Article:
Until a few years ago, the Mumbai University was touted as having one of the best English departments in the country. But the recent results of the National Entrance Test (NET) paint a different picture. Out of 450 students who appeared for the English paper in the NET this June, only 18 have passed. Moreover, only two have been selected for Junior Research Fellowship. The poor result has prompted academicians to raise questions about the quality of education at the university. However, people from the institute are blaming the subject’s vast syllabus and question paper pattern for the poor result.
Ex pro-vice chancellor, AD Sawant says, “The poor NET results are the reflection of the current state of education in the university. Students who secure distinction in English in college struggle in post graduation. There is a scarcity of professors at the post graduate level. Senior lecturers have now been replaced by temporary professors not only in the university but also in the city’s top colleges.”
Former students who have passed out from the institute allege that faculty members converse in Hindi and Marathi in class and read out verbatim from the textbooks without any detailed explanation. An ex-student, who holds a PhD in English Literature from the university and did not wish to be named, claims, “The professors mostly converse in Hindi or Marathi. They even discuss the text in these languages.”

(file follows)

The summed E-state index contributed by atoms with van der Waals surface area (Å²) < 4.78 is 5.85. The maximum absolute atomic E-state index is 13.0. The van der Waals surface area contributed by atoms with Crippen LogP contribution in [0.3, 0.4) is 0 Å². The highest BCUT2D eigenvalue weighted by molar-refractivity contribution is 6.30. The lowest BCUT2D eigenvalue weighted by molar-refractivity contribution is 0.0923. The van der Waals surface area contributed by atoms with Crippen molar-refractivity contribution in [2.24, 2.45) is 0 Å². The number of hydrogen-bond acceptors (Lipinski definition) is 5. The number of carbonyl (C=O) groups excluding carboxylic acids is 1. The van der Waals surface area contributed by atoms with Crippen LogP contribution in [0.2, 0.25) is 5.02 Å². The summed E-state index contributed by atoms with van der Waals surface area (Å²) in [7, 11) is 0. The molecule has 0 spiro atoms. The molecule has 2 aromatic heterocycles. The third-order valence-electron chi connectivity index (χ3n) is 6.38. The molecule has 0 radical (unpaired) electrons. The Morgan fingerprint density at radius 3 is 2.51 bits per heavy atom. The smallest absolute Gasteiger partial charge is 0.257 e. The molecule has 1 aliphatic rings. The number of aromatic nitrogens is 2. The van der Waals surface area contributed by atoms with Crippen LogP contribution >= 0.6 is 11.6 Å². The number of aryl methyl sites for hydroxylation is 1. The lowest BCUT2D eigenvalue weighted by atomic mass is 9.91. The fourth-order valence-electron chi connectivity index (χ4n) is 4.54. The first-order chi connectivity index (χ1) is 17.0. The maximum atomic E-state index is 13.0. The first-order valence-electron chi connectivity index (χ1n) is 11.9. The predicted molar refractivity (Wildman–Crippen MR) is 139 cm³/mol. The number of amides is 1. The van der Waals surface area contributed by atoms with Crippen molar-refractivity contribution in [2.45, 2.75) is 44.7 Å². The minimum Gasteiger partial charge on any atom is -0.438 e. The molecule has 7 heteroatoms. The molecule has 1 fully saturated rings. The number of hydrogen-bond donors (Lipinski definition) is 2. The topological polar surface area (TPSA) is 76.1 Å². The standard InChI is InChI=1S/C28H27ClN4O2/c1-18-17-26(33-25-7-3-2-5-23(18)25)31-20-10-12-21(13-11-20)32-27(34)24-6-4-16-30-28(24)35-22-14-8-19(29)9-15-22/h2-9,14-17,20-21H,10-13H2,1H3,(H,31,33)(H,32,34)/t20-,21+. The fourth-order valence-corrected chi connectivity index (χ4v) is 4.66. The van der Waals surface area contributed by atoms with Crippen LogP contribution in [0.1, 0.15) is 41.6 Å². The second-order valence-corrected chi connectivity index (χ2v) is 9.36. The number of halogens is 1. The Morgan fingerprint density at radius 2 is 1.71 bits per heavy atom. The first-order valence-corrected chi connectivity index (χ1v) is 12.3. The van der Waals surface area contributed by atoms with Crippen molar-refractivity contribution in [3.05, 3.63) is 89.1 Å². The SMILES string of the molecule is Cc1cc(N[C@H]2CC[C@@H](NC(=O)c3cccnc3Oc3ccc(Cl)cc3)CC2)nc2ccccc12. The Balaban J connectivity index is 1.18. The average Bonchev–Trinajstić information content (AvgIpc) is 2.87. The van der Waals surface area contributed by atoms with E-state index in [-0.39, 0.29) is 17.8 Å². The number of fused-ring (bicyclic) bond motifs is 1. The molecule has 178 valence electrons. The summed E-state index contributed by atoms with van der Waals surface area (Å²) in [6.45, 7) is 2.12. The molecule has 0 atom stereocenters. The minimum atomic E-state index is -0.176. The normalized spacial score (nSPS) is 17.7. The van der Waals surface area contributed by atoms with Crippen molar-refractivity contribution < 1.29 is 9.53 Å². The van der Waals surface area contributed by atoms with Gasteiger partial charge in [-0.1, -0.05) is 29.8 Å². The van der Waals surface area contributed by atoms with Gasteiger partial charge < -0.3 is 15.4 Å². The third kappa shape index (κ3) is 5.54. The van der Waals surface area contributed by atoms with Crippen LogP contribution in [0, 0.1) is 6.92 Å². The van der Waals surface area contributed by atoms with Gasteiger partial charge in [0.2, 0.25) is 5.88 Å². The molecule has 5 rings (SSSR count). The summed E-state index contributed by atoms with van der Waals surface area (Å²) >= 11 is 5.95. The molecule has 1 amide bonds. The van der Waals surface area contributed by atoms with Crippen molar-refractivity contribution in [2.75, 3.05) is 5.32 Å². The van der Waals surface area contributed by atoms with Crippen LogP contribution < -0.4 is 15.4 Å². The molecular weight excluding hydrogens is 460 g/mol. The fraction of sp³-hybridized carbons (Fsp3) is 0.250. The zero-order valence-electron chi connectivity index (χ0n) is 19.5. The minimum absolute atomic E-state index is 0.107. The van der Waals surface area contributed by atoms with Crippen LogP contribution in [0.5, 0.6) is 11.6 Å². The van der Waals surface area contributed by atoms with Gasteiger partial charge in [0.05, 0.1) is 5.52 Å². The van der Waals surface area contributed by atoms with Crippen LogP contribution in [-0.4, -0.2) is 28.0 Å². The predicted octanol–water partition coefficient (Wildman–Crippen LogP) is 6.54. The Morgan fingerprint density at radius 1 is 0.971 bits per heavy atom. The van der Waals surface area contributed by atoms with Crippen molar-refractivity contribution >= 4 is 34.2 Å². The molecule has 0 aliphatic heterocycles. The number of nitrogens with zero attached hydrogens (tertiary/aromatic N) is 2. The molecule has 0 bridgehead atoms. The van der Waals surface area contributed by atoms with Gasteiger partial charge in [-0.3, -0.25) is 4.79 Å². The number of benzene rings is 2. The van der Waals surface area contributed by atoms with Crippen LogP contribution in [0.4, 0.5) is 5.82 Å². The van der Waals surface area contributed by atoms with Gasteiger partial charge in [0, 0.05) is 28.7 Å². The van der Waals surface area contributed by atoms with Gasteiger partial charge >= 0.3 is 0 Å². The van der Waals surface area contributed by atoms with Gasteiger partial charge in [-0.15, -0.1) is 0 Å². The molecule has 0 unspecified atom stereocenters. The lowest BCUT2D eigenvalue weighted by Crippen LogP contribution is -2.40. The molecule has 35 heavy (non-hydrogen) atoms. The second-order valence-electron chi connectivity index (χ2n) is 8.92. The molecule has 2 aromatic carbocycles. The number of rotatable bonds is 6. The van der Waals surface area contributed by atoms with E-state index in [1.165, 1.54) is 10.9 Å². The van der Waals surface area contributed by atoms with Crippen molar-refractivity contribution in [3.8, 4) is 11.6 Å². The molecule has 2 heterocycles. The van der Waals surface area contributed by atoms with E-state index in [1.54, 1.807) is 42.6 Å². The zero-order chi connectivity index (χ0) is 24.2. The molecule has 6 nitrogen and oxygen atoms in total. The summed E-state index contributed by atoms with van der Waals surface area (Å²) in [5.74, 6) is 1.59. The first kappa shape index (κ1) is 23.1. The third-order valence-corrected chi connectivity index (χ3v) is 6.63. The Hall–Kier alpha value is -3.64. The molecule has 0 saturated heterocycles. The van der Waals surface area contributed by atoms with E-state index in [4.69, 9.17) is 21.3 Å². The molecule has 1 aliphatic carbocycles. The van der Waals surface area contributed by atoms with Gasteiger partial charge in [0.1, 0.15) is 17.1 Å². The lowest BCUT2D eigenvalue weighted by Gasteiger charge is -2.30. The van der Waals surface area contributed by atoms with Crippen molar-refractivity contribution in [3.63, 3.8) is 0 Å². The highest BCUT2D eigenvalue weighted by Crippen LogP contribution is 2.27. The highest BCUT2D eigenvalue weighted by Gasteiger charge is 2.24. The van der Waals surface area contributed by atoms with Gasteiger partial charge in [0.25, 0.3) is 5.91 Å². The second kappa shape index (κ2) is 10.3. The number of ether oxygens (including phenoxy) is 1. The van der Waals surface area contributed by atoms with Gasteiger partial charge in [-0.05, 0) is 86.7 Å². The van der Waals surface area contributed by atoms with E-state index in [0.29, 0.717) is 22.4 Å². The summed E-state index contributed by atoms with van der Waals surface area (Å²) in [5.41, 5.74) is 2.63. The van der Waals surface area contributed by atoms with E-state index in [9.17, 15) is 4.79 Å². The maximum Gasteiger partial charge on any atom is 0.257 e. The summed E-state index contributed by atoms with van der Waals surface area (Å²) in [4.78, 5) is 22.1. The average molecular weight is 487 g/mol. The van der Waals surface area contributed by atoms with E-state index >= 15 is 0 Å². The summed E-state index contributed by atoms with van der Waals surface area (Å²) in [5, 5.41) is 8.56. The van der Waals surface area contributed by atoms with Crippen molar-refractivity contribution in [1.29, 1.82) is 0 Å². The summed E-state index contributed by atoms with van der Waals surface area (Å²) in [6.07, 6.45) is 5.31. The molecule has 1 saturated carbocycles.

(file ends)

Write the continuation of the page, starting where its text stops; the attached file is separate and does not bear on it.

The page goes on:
Another Postgraduate of English Literature who passed her MA examinations two years ago, claims that the professors simply enter the classrooms, read the books and leave. “Literature is a subject that needs active discussions. However, in our class, the lecturers would read the entire text book without asking us any questions or urging us to think. It was a monologue,” she said.
The professors are trying to save face by finding flaws in the teaching system of colleges affiliated to the university. A lecturer from the English department of the institute says, “Earlier only the university conducted English literature courses, but now even colleges have been given a right to conduct them. We don’t know what kind of faculty they are appointing to teach English. Also there are objective tests in NET, which are completely uncalled for. There should be a training body to train NET question paper settings.”
Dr Rambhau Badode, a professor from the department says, “The overall result has drastically improved by 20 to 25 per cent this year. Students find NET tough because they have a vast syllabus and have to refer several books. This affects their motivation.”
Naresh Chandra, Pro-Vice Chancellor, Mumbai University, claims that he needs time to understand and analyse the reason for the poor result. “Either the syllabus or the preparation pattern for the exam can be the reason,” he says vaguely.